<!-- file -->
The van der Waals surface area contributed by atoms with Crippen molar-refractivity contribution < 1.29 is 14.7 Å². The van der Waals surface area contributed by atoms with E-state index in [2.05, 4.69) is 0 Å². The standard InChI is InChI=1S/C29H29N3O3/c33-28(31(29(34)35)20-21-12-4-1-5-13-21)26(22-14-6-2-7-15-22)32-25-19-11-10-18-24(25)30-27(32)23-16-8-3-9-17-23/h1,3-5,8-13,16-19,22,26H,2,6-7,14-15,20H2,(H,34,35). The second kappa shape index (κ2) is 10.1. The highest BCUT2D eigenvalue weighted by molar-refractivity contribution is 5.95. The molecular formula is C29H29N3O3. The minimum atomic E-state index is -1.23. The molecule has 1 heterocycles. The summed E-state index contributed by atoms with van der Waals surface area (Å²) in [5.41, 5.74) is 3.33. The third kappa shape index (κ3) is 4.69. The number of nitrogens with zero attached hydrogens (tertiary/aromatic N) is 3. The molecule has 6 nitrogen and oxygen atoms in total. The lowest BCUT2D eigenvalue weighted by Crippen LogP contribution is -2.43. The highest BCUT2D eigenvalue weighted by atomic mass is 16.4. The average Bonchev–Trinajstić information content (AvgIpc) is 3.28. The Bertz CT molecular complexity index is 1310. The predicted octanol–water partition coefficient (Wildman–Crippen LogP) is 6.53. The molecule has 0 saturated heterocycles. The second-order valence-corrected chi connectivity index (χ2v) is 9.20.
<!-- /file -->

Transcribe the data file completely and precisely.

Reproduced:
The van der Waals surface area contributed by atoms with Crippen molar-refractivity contribution < 1.29 is 14.7 Å². The van der Waals surface area contributed by atoms with E-state index in [2.05, 4.69) is 0 Å². The standard InChI is InChI=1S/C29H29N3O3/c33-28(31(29(34)35)20-21-12-4-1-5-13-21)26(22-14-6-2-7-15-22)32-25-19-11-10-18-24(25)30-27(32)23-16-8-3-9-17-23/h1,3-5,8-13,16-19,22,26H,2,6-7,14-15,20H2,(H,34,35). The second kappa shape index (κ2) is 10.1. The highest BCUT2D eigenvalue weighted by molar-refractivity contribution is 5.95. The molecular formula is C29H29N3O3. The minimum atomic E-state index is -1.23. The molecule has 1 heterocycles. The summed E-state index contributed by atoms with van der Waals surface area (Å²) in [5.41, 5.74) is 3.33. The third kappa shape index (κ3) is 4.69. The number of nitrogens with zero attached hydrogens (tertiary/aromatic N) is 3. The molecule has 6 nitrogen and oxygen atoms in total. The lowest BCUT2D eigenvalue weighted by Crippen LogP contribution is -2.43. The highest BCUT2D eigenvalue weighted by atomic mass is 16.4. The average Bonchev–Trinajstić information content (AvgIpc) is 3.28. The Bertz CT molecular complexity index is 1310. The predicted octanol–water partition coefficient (Wildman–Crippen LogP) is 6.53. The molecule has 0 saturated heterocycles. The second-order valence-corrected chi connectivity index (χ2v) is 9.20.